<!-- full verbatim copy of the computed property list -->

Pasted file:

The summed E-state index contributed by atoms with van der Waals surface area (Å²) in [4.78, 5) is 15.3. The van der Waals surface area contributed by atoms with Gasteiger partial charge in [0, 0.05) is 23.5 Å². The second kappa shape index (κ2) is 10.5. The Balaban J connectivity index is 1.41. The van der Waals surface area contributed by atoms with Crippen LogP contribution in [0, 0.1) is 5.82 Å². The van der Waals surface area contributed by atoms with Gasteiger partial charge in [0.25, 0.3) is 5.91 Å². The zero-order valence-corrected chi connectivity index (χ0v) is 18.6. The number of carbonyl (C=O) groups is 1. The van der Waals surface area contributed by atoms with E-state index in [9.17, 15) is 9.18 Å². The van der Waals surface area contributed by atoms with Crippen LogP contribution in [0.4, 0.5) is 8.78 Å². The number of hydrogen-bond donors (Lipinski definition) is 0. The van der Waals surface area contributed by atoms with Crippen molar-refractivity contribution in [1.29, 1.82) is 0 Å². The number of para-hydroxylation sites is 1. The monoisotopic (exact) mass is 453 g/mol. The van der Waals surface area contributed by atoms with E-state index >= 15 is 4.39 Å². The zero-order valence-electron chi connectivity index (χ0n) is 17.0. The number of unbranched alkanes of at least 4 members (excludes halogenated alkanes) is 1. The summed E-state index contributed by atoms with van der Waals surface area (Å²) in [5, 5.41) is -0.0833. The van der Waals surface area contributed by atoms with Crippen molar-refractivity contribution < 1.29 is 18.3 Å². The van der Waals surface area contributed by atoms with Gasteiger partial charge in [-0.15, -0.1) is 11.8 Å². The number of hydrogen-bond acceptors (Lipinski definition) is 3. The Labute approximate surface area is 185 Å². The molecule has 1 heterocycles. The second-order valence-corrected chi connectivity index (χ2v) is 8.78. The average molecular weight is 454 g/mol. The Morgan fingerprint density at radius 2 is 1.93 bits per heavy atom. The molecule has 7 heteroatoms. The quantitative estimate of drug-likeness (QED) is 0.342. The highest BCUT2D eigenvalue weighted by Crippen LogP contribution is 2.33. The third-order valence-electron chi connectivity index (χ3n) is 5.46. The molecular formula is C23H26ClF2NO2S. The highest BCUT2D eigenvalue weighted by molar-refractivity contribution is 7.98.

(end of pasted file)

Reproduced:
The summed E-state index contributed by atoms with van der Waals surface area (Å²) in [4.78, 5) is 15.3. The van der Waals surface area contributed by atoms with Gasteiger partial charge in [0, 0.05) is 23.5 Å². The second kappa shape index (κ2) is 10.5. The Balaban J connectivity index is 1.41. The van der Waals surface area contributed by atoms with Crippen LogP contribution in [0, 0.1) is 5.82 Å². The van der Waals surface area contributed by atoms with Gasteiger partial charge in [0.25, 0.3) is 5.91 Å². The zero-order valence-corrected chi connectivity index (χ0v) is 18.6. The number of carbonyl (C=O) groups is 1. The van der Waals surface area contributed by atoms with E-state index in [9.17, 15) is 9.18 Å². The van der Waals surface area contributed by atoms with Crippen LogP contribution in [0.4, 0.5) is 8.78 Å². The number of hydrogen-bond donors (Lipinski definition) is 0. The van der Waals surface area contributed by atoms with Crippen molar-refractivity contribution in [1.29, 1.82) is 0 Å². The number of para-hydroxylation sites is 1. The monoisotopic (exact) mass is 453 g/mol. The van der Waals surface area contributed by atoms with E-state index >= 15 is 4.39 Å². The zero-order valence-electron chi connectivity index (χ0n) is 17.0. The number of unbranched alkanes of at least 4 members (excludes halogenated alkanes) is 1. The summed E-state index contributed by atoms with van der Waals surface area (Å²) in [5, 5.41) is -0.0833. The van der Waals surface area contributed by atoms with Crippen molar-refractivity contribution < 1.29 is 18.3 Å². The van der Waals surface area contributed by atoms with Gasteiger partial charge in [-0.15, -0.1) is 11.8 Å². The number of hydrogen-bond acceptors (Lipinski definition) is 3. The Labute approximate surface area is 185 Å². The molecule has 1 heterocycles. The second-order valence-corrected chi connectivity index (χ2v) is 8.78. The average molecular weight is 454 g/mol. The Morgan fingerprint density at radius 2 is 1.93 bits per heavy atom. The molecule has 7 heteroatoms. The quantitative estimate of drug-likeness (QED) is 0.342. The highest BCUT2D eigenvalue weighted by Crippen LogP contribution is 2.33. The third-order valence-electron chi connectivity index (χ3n) is 5.46. The molecular formula is C23H26ClF2NO2S. The highest BCUT2D eigenvalue weighted by molar-refractivity contribution is 7.98.